WESI’s 1st Pilot Program: Financial Empowerment in Early Care & Education
After a series of stakeholder meetings, the Women’s Economic Security Initiative chose to launch an innovative pilot program which seeks to improve the financial well-being of women experiencing economic insecurity by providing them with one-on-one, structured support through a financial coach. Specifically, the pilot integrates financial coaching services into early care and education centers in the Philadelphia region.
The pilot is being implemented in partnership with Urban Affairs Coalition (UAC) and Delaware Valley Association for the Education of Young Children (DVAEYC). Each organization, with the support of WOMEN’S WAY and WESI, has hired a financial coach who will provide services to directors, staff, and caregivers at the centers with which the organizations already interface. Centers involved in this pilot are located in low-income communities and serve primarily low-income families through one or more subsidized programs.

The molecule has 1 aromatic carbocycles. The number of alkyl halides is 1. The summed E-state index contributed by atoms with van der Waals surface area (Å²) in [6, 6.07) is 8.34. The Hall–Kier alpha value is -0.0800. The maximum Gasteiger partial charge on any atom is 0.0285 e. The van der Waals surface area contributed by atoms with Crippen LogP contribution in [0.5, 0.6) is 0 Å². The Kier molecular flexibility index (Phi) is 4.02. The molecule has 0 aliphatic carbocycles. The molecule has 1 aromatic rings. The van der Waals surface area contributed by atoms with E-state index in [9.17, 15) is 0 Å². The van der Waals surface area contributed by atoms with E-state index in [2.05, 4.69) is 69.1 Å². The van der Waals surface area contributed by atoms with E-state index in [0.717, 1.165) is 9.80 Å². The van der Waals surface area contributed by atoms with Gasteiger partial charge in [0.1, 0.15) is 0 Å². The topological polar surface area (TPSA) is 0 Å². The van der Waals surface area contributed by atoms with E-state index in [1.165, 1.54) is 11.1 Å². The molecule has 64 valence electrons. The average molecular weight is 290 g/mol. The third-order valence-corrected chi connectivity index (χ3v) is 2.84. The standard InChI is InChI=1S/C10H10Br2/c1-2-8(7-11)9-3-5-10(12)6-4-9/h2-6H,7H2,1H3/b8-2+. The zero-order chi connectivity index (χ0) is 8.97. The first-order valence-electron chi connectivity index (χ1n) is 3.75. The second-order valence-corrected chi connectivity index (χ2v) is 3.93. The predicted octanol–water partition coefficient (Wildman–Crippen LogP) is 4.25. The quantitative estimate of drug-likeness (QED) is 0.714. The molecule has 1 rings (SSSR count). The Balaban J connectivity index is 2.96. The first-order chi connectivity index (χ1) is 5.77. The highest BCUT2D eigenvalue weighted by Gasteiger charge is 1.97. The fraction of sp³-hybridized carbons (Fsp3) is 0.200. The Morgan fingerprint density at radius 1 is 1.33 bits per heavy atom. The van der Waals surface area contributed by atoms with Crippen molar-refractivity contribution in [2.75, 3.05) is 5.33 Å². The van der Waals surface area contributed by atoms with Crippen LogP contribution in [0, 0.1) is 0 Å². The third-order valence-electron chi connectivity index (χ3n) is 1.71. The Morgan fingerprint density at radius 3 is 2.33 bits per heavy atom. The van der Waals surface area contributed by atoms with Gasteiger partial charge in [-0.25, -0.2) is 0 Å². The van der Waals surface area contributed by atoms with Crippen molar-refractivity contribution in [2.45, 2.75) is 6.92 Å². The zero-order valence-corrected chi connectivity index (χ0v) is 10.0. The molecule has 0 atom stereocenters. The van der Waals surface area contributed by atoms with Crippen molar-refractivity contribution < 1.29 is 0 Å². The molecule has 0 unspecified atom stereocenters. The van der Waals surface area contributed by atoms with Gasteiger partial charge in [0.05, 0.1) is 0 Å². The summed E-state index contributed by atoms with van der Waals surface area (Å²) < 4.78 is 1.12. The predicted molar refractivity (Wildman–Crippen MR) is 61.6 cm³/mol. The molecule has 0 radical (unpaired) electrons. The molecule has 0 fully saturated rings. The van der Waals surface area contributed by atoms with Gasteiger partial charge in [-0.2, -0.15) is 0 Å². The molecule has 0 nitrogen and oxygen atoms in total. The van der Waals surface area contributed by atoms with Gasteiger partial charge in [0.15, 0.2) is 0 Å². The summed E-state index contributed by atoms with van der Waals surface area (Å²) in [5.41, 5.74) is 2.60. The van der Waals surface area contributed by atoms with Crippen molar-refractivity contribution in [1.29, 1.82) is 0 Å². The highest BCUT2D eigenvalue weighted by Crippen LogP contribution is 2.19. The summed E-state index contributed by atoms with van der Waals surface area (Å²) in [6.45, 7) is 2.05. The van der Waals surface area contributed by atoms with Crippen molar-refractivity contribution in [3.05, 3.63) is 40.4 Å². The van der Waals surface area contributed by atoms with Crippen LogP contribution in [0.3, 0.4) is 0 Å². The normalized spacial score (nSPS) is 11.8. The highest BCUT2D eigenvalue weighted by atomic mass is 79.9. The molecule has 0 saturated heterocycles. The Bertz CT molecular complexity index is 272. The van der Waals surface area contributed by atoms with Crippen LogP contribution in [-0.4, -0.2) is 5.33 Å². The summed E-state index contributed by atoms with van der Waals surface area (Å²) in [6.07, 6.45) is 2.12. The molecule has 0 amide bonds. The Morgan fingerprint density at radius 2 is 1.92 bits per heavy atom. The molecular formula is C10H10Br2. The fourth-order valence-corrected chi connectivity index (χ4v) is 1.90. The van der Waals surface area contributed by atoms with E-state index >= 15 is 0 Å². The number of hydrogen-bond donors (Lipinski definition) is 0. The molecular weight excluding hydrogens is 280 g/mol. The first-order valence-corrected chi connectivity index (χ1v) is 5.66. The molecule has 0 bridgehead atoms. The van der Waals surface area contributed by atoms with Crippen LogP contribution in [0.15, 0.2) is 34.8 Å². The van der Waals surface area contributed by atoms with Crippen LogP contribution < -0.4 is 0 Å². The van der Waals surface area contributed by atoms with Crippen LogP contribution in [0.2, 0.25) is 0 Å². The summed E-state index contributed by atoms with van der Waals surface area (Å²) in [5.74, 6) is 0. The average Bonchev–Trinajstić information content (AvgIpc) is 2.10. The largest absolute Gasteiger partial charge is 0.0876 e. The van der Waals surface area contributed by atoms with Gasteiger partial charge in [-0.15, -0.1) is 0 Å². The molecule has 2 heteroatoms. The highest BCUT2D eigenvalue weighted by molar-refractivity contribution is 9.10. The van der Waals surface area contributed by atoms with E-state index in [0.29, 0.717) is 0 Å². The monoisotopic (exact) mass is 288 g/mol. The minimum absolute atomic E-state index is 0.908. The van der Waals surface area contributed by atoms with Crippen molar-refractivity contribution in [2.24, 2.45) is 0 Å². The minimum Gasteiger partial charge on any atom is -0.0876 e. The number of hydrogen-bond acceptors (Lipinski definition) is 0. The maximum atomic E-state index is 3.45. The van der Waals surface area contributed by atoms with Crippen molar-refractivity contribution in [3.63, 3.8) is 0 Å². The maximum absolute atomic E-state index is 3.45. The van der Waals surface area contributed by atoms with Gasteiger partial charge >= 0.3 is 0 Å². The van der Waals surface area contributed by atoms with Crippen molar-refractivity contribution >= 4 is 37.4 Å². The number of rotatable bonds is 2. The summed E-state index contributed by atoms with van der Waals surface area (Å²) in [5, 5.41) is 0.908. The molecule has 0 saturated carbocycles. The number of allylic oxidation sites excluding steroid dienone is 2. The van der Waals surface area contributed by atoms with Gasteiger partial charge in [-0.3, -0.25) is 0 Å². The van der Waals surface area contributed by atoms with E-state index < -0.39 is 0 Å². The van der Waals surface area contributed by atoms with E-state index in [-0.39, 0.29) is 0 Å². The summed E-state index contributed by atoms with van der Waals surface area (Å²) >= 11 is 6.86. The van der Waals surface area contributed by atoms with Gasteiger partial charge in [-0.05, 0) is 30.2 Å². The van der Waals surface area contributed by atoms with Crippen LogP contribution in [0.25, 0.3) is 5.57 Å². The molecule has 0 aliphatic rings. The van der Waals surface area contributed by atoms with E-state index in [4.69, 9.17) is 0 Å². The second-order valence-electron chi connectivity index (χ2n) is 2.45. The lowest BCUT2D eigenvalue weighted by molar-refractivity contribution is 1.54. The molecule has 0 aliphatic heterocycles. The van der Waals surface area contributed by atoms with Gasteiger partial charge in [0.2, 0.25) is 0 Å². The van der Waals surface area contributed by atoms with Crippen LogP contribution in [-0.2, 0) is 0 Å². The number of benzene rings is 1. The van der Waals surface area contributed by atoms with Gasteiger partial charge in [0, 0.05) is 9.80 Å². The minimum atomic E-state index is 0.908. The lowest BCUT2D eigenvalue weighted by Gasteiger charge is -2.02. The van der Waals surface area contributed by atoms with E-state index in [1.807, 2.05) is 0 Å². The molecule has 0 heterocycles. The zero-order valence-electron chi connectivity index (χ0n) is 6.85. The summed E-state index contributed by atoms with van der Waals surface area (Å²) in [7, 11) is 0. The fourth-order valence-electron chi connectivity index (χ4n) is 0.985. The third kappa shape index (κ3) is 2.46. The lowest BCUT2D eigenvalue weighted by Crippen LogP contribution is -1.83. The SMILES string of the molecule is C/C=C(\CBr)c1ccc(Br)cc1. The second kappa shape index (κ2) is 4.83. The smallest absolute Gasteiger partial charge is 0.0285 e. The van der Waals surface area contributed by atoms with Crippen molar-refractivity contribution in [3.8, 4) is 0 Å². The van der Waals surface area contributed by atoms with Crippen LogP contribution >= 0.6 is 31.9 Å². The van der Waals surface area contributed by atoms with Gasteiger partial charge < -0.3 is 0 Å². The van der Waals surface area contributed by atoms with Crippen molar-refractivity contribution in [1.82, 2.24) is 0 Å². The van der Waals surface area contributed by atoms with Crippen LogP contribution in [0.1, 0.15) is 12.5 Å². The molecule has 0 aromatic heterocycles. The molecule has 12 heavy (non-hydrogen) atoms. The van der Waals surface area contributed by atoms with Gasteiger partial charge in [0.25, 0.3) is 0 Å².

Financial coaching – as opposed to financial counseling or financial education – is based on a one-on-one, collaborative relationship, empowers the client to drive the agenda and find their own solutions, and focuses on long-term behavior change. Financial coaching has proven to be effective in improving self-efficacy, mental health, and financial metrics such as decreased debt and increased savings.
We are not accepting unsolicited applications for the
Women’s Economic Security Initiative.
And we are not supporting any other new
collaborative projects at this time.